vaga-, vag-, vago-

(Latin: wander, move around; unsettled, wandering [nerve])

vagrant (adjective), more vagrant, most vagrant
1. Descriptive of someone who wanders from place to place and lacks any means of financial resources: The part of the city which evidently attracted vagrant activity of very poor people was on the other side of the river.
2. A reference to being wayward or unrestrained in what one does or thinks: Allison’s vagrant behavior upset her parents very much; so, she went to her bedroom and locked the door so they couldn't get in and bother her!
Descriptive of wandering or not having a fixed course or aim.
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vague (adjective); vaguer, more vague; vaguest, most vague
1. Not clear in meaning or intention: The travel agent made a vague schedule for Bill's tour of Canada.

When the man was asked what happened, he could only respond with the vaguest answers that didn't clarify the situation.

2. Not having a clear or perceptible form: Steve could only see the vaguest form in the shadows of the forest.

While Tamika and Helena were walking on the mountain trail, they only had a vague idea as to where they were.

When Hans and Darla asked their son what he wanted to do after high school, he was more vague about his plans for the future than before.

While driving in the sudden rainstorm, Eugenia was scarcely able to see the vague figures of the cars in front of her.

3. Not clearly felt, understood, or recalled: Jim's mother only had a vague recollection of what happened when she fell down.

Dena's grandfather only had vague memories about his life during the last ten years.

After Mildred started her new job, she had a vague feeling that it was not the kind of work that she wanted to do.

4. Unclear or incoherent in thinking or expression: Mr. Smith, the investigating officer, had a vague impression that the suspect was withholding significant information.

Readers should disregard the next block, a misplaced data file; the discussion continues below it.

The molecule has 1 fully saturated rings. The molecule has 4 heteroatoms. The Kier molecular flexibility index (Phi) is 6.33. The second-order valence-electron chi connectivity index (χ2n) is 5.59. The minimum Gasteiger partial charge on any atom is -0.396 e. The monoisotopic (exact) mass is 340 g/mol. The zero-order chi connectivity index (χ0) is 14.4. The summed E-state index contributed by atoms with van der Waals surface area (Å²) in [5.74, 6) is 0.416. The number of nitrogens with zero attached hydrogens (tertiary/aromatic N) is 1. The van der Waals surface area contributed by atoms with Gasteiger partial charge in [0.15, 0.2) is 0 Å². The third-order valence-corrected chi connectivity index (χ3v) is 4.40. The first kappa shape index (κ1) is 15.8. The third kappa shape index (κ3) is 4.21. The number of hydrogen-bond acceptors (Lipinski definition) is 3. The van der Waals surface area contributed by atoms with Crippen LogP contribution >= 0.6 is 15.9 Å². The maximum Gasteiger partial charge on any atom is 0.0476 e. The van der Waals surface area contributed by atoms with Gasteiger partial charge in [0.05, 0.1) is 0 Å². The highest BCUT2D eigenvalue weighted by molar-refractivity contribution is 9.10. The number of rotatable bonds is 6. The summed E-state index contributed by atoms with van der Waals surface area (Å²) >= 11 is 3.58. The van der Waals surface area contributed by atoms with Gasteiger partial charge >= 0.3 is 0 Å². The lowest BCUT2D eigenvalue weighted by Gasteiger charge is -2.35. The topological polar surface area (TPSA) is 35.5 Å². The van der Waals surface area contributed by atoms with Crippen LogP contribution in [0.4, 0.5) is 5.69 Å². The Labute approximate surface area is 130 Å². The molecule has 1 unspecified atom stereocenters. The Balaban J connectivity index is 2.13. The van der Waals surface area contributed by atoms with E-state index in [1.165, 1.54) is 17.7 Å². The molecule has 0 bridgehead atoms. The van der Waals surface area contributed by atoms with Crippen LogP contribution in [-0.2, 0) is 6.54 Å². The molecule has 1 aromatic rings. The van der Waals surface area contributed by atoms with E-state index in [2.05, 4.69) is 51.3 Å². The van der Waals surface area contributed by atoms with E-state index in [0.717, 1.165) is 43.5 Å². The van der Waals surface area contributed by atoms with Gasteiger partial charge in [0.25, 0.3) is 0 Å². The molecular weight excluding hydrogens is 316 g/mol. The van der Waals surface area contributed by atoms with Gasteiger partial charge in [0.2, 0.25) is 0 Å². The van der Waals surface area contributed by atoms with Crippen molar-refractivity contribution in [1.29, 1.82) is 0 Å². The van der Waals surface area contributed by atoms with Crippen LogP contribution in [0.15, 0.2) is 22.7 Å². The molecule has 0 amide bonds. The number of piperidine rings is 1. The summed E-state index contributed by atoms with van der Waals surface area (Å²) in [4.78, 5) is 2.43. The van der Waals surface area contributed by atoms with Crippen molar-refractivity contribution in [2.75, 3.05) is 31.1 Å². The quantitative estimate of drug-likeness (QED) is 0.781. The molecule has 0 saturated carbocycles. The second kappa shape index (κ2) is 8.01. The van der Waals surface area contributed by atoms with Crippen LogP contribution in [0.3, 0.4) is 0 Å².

5. Etymology: from Middle French vague, from Latin vagus, "wandering, rambling, vacillating".
vagueness (s) (noun), vaguenesses (pl)
1. Lacking definiteness or precision, or not easily understood: It appeared the vagueness of the policy options in Mayor Hillman's speech was deliberate.
2. A communication pattern involving the use of loose associations that lead to ambiguity and confusion in communication: President Black spoke in what appeared to be a deliberate pattern of vagueness which was short of reality.
3. The phenomenon that the meaning of an expression is not exactly determined, as a result of the impreciseness of the language that is used: In "John is tall", the meaning of the adjective "tall" shows vagueness, or is unclear, in the sense that the precise degree of tallness is not specific.

Vagueness should not to be confused with "ambiguity" (an unclear or a double meaning), even though the two are not always clearly distinguishable by some speakers or writers.

vagulate (verb), vagulates; vagulated; vagulating
To struggle, to waver, or to be clumsy and stumbling: The man was vagulating in the park in an abnormal manner because of the recent loss of his wife who died of cancer.
vagus (s) (noun), vagi (pl)
Either of a pair of nerves that extend from the brain to the heart, lungs, stomach, and other organs of the body: The vagi consist of mixed nerves that have motor and sensory functions and a wider distribution than any of the other cranial nerves.

As students of neural anatomy, the class attended a lecture about the vagi which involved their normal and abnormal functions.

vagus nerve (s) (noun), vagus nerves (pl)
A nerve that supplies nerve fibers to the pharynx (throat), larynx (voice box), trachea (windpipe), lungs, heart, esophagus (passage from the mouth to the stomach), and the intestinal tract; as far as the transverse part of the colon: The vagus nerve emerges from the medulla oblongata (part of the brain stem) and it is classified as a cranial nerve because it comes from that brain stem.

The vagus nerve transmits sensory information back to the brain from major organs in the body; including the ears, the tongue, the pharynx, the larynx, and much of the digestive system.

A complete interruption of the vagus nerve causes a condition in which the voice is hoarse and nasal, and the vocal cord on the affected side is immobile; resulting in difficulty in swallowing (dysphagia) and speaking (dysphonia).

The vagus nerve also stimulates the production of stomach acid and pancreatic juice; stimulates the activity of the gallbladder, and increases the rhythmic muscular contractions that move food through the digestive tract.

vagus pulse, vagus-pulse (s) (noun); vagus pulses, vagus-pulses (pl)
A decreased heart rate caused by the slowing action of stimuli from the vagus nerve: Jane, the nurse, checked Larry's pulse and was able to identify the vagus pulse which was causing the slow rhythmic dilation of the artery in his wrist.